Rou Gui Rock Oolong Tea
Rou Gui Oolong Tea is one of the 5 most popular ‘Rock’ Oolong Teas (chin.: 岩茶青 ‘Yancha’ Oolong Tea). The tradition of this particular processing type applied to some of the Oolong tea cultivars native to a defined core region of Wuyi-Shan (Wuyi Mountains), located in the Chinese province of Fujian, reaches back to the times of the Qing Dynasty (1644 – 1911). The Wuyi region is generally considered as the ‘cradle of oolong teas’, a title that is also claimed by the Anxi region for its Tie Guan Yin Oolong Tea. The decision, which of the two regions is the rightful claimant of the title might be left to historians. Nonetheless, there is evidence that both lines of Oolong teas have spread from their respective place of origin to other parts of China, most notably Taiwan, as well as to other South East Asian Countries, such as Thailand.
‘Rou Gui’ (chin.: 肉桂) verbally translated means ‘cinnamon’ in English, a name that appears to be derived from the full-bodied, spicy-sweet flavor, that has gained Rou Gui Oolong Tea worldwide popularity among friends of stronger roasted Oolong teas in general or Wuyi Rock Oolong teas (Yancha Oolong teas) in particular.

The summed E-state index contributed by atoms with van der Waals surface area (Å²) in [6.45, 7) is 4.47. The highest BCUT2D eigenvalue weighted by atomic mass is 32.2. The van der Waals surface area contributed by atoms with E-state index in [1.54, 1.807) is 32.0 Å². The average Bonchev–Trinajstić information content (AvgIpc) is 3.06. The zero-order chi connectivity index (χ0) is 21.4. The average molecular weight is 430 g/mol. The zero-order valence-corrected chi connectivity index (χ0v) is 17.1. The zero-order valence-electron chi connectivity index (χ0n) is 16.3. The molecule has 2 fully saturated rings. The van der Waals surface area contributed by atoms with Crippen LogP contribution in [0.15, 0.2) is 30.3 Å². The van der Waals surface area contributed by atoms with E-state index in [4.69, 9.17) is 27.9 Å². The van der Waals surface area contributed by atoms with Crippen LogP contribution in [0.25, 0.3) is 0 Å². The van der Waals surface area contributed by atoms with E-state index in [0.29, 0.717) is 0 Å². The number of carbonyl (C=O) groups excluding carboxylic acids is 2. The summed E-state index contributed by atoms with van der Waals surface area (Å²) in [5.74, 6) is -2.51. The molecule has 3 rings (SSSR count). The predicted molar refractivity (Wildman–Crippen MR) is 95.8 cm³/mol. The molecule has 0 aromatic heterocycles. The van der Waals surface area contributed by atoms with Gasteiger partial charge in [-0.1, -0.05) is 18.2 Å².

Wuyi Rock Oolong Teas (Yancha Oolong Teas)
This group of Oolong teas, among them also the worldwide famous Da Hong Pao (Big Red Robe) as well as the slowly catching up Shui Xian Oolong Tea is referred to as ‘Yancha‘ or ‘Rock‘ Oolong teas because of the rocky soil conditions in Wuyi Shan, which are often also quoted as being responsible for these teas’ typical mineral character. Yancha Oolong teas are further defined by the basic processing method and the medium to strong oxidation level common for all types of rock Oolong tea. This is also the reason why only very experienced Oolong tea drinkers might be able to tell the individual types of Yancha Oolong teas from each other when trying blind. Still, every rock tea type has its own cultivar it is yielded from and that is responsible for each type’s individual taste pattern and characteristics.
Spring Imperial Zhengyan Rou Gui Rock Oolong Tea – Place of origin
‘Zhengyan’ means as much as ‘original rock’, referring to a Wuyi tea’s origin from the core area of the cultivation and processing of Wuyi rock Oolong teas. Accordingly, our Spring Zhengyan Imperial Rou Gui (Cinnamon) Yancha Oolong tea also comes from the area around Tong Mu village, from where also the worldwide famous two black teas Lapsang Souchong and Jin Jun Mei originate.
Picking and Processing